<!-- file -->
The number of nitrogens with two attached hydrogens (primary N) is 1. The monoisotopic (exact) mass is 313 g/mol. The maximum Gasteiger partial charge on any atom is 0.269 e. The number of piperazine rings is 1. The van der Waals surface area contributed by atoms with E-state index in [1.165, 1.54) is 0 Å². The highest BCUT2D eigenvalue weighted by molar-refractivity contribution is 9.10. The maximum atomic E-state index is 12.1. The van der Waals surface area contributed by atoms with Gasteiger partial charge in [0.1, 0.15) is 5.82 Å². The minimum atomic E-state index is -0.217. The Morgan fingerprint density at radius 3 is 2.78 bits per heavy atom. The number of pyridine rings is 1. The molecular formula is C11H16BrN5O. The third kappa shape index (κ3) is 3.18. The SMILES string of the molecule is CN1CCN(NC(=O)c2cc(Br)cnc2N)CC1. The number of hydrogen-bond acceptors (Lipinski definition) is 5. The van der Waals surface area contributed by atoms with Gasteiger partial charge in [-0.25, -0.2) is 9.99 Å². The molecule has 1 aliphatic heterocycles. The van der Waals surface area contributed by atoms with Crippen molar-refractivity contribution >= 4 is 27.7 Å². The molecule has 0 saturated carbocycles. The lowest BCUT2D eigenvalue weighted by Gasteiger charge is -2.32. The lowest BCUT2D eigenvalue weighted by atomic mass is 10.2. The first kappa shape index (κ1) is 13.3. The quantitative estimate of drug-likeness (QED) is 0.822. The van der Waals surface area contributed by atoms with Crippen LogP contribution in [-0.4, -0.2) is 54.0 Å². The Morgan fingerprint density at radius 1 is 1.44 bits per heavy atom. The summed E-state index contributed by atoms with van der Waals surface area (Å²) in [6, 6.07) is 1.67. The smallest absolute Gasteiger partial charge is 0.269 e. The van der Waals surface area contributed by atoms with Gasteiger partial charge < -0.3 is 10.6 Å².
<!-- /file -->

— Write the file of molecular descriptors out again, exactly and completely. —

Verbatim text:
The number of nitrogens with two attached hydrogens (primary N) is 1. The monoisotopic (exact) mass is 313 g/mol. The maximum Gasteiger partial charge on any atom is 0.269 e. The number of piperazine rings is 1. The van der Waals surface area contributed by atoms with E-state index in [1.165, 1.54) is 0 Å². The highest BCUT2D eigenvalue weighted by molar-refractivity contribution is 9.10. The maximum atomic E-state index is 12.1. The van der Waals surface area contributed by atoms with Gasteiger partial charge in [0.1, 0.15) is 5.82 Å². The minimum atomic E-state index is -0.217. The Morgan fingerprint density at radius 3 is 2.78 bits per heavy atom. The number of pyridine rings is 1. The molecular formula is C11H16BrN5O. The third kappa shape index (κ3) is 3.18. The SMILES string of the molecule is CN1CCN(NC(=O)c2cc(Br)cnc2N)CC1. The number of hydrogen-bond acceptors (Lipinski definition) is 5. The van der Waals surface area contributed by atoms with Gasteiger partial charge in [-0.25, -0.2) is 9.99 Å². The molecule has 1 aliphatic heterocycles. The van der Waals surface area contributed by atoms with Crippen molar-refractivity contribution >= 4 is 27.7 Å². The molecule has 0 saturated carbocycles. The lowest BCUT2D eigenvalue weighted by Gasteiger charge is -2.32. The lowest BCUT2D eigenvalue weighted by atomic mass is 10.2. The first kappa shape index (κ1) is 13.3. The quantitative estimate of drug-likeness (QED) is 0.822. The van der Waals surface area contributed by atoms with Crippen LogP contribution in [-0.4, -0.2) is 54.0 Å². The Morgan fingerprint density at radius 1 is 1.44 bits per heavy atom. The summed E-state index contributed by atoms with van der Waals surface area (Å²) in [6, 6.07) is 1.67. The smallest absolute Gasteiger partial charge is 0.269 e. The van der Waals surface area contributed by atoms with Gasteiger partial charge < -0.3 is 10.6 Å².